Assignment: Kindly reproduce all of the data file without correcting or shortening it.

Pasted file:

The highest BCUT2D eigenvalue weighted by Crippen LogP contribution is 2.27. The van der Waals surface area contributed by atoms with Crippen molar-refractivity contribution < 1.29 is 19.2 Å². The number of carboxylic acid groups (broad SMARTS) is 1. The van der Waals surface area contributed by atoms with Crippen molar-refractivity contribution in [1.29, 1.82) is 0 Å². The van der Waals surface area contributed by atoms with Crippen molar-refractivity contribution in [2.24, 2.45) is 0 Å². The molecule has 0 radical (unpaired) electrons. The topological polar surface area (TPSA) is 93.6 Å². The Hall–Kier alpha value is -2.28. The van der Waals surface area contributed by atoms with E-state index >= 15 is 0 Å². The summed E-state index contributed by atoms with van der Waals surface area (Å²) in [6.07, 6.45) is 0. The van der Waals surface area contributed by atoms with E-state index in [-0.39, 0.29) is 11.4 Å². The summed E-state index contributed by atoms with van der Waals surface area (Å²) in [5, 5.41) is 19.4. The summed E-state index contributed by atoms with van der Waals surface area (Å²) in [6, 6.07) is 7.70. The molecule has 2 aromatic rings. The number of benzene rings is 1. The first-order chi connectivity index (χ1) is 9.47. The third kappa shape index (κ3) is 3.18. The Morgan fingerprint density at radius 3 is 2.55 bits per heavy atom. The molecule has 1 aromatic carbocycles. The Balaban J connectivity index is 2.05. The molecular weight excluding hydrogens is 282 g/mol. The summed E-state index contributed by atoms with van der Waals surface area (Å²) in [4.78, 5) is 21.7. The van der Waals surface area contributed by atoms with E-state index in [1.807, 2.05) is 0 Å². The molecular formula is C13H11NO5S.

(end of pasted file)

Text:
The highest BCUT2D eigenvalue weighted by Crippen LogP contribution is 2.27. The van der Waals surface area contributed by atoms with Crippen molar-refractivity contribution < 1.29 is 19.2 Å². The number of carboxylic acid groups (broad SMARTS) is 1. The van der Waals surface area contributed by atoms with Crippen molar-refractivity contribution in [1.29, 1.82) is 0 Å². The van der Waals surface area contributed by atoms with Crippen molar-refractivity contribution in [2.24, 2.45) is 0 Å². The molecule has 0 radical (unpaired) electrons. The topological polar surface area (TPSA) is 93.6 Å². The Hall–Kier alpha value is -2.28. The van der Waals surface area contributed by atoms with E-state index >= 15 is 0 Å². The summed E-state index contributed by atoms with van der Waals surface area (Å²) in [6.07, 6.45) is 0. The van der Waals surface area contributed by atoms with E-state index in [-0.39, 0.29) is 11.4 Å². The summed E-state index contributed by atoms with van der Waals surface area (Å²) in [5, 5.41) is 19.4. The summed E-state index contributed by atoms with van der Waals surface area (Å²) in [6, 6.07) is 7.70. The molecule has 2 aromatic rings. The number of benzene rings is 1. The first-order chi connectivity index (χ1) is 9.47. The third kappa shape index (κ3) is 3.18. The Morgan fingerprint density at radius 3 is 2.55 bits per heavy atom. The molecule has 1 aromatic carbocycles. The Balaban J connectivity index is 2.05. The molecular weight excluding hydrogens is 282 g/mol. The summed E-state index contributed by atoms with van der Waals surface area (Å²) in [4.78, 5) is 21.7. The van der Waals surface area contributed by atoms with E-state index in [1.807, 2.05) is 0 Å². The molecular formula is C13H11NO5S.